Points to remember

 

6. UNIVARIATE TIME-SERIES MODELS

The general linear process
Lag polynomials: Notation or prestidigitation?
The ARMA model
Stationarity and invertibility
What can ARMA models do?
Points to remember
Looking ahead

 

7. MODELING A REAL-WORLD TIME SERIES

Getting ready to model a time series
The Box–Jenkins approach
Specifying an ARMA model

Step 1: Induce stationarity (ARMA becomes ARIMA)
Step 2: Mind your p’s and q’s

Estimation
Looking for trouble: Model diagnostic checking

Overfitting
Tests of the residuals

Forecasting with ARIMA models
Comparing forecasts
Points to remember
What have we learned so far?
Looking ahead

 

8. TIME-VARYING VOLATILITY

Examples of time-varying volatility
ARCH: A model of time-varying volatility
Extensions to the ARCH model

GARCH: Limiting the order of the model
Other extensions

Asymmetric responses to “news”
Variations in volatility affect the mean of the observable series
Nonnormal errors
Odds and ends

Points to remember

 

9. MODELS OF MULTIPLE TIME SERIES

Vector autoregressions

Three types of VARs

A VAR of the U.S. macroeconomy

Using Stata to estimate a reduced-form VAR

Testing a VAR for stationarity

Other tests

Forecasting

Evaluating a VAR forecast

Who’s on first?

Cross correlations
Summarizing temporal relationships in a VAR

Granger causality
How to impose order
FEVDs
Using Stata to calculate IRFs and FEVDs

SVARs

Examples of a short-run SVAR
Examples of a long-run SVAR

Points to remember
Looking ahead

 

10. MODELS OF NONSTATIONARY TIME SERIES

Trends and unit roots
Testing for unit roots
Cointegration: Looking for a long-term relationship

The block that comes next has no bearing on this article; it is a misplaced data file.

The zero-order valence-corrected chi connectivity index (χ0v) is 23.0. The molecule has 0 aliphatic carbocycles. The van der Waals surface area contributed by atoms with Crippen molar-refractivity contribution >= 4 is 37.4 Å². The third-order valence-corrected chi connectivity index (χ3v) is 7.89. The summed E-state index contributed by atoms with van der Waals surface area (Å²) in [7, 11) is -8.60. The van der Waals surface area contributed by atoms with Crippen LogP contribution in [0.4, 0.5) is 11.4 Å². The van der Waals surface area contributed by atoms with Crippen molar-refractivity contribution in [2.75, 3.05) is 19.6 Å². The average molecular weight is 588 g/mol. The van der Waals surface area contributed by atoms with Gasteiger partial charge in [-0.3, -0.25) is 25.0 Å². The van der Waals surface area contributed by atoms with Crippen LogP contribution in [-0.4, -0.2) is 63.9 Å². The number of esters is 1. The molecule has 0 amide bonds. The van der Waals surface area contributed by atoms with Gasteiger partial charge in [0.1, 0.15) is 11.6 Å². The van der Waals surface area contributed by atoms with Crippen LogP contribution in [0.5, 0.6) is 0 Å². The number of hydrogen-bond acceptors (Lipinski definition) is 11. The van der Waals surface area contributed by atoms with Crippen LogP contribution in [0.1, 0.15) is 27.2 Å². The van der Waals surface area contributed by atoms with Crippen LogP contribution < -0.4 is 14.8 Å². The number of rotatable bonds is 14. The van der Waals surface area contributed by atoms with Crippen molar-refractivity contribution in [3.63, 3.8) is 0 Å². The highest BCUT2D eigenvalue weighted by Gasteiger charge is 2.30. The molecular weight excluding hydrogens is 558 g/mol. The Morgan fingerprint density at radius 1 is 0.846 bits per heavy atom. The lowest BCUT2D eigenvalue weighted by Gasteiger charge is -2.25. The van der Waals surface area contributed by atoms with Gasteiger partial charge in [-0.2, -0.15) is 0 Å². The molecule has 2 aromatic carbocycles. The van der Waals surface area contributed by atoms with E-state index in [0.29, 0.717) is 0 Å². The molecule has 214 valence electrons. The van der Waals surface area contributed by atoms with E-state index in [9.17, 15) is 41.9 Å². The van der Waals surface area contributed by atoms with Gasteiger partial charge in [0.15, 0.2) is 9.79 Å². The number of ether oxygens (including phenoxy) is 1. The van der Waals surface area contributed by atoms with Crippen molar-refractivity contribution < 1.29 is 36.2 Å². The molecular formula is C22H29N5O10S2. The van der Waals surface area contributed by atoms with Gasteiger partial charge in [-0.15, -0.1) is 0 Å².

Cointegrating relationships and VECMs

Deterministic components in the VECM

From intuition to VECM: An example

Step 1: Confirm the unit root
Step 2: Identify the number of lags
Step 3: Identify the number of cointegrating relationships
Step 4: Fit a VECM
Step 5: Test for stability and white-noise residuals
Step 6: Review the model implications for reasonableness

Points to remember
Looking ahead

 

11. CLOSING OBSERVATIONS

Making sense of it all
What did we miss?

Advanced time-series topics
Additional Stata time-series features

Data management tools and utilities
Univariate models
Multivariate models

Farewell

Author: Sean Becketti
ISBN-13: 978-1-59718-132-7
©Copyright: 2013
Versione e-Book disponibile

Introduction to Time Series Using Stata, by Sean Becketti, provides a practical guide to working with time-series data using Stata and will appeal to a broad range of users. The many examples, concise explanations that focus on intuition, and useful tips based on the author’s decades of experience using time-series methods make the book insightful not just for academic users but also for practitioners in industry and government.

The book is appropriate both for new Stata users and for experienced users who are new to time-series analysis.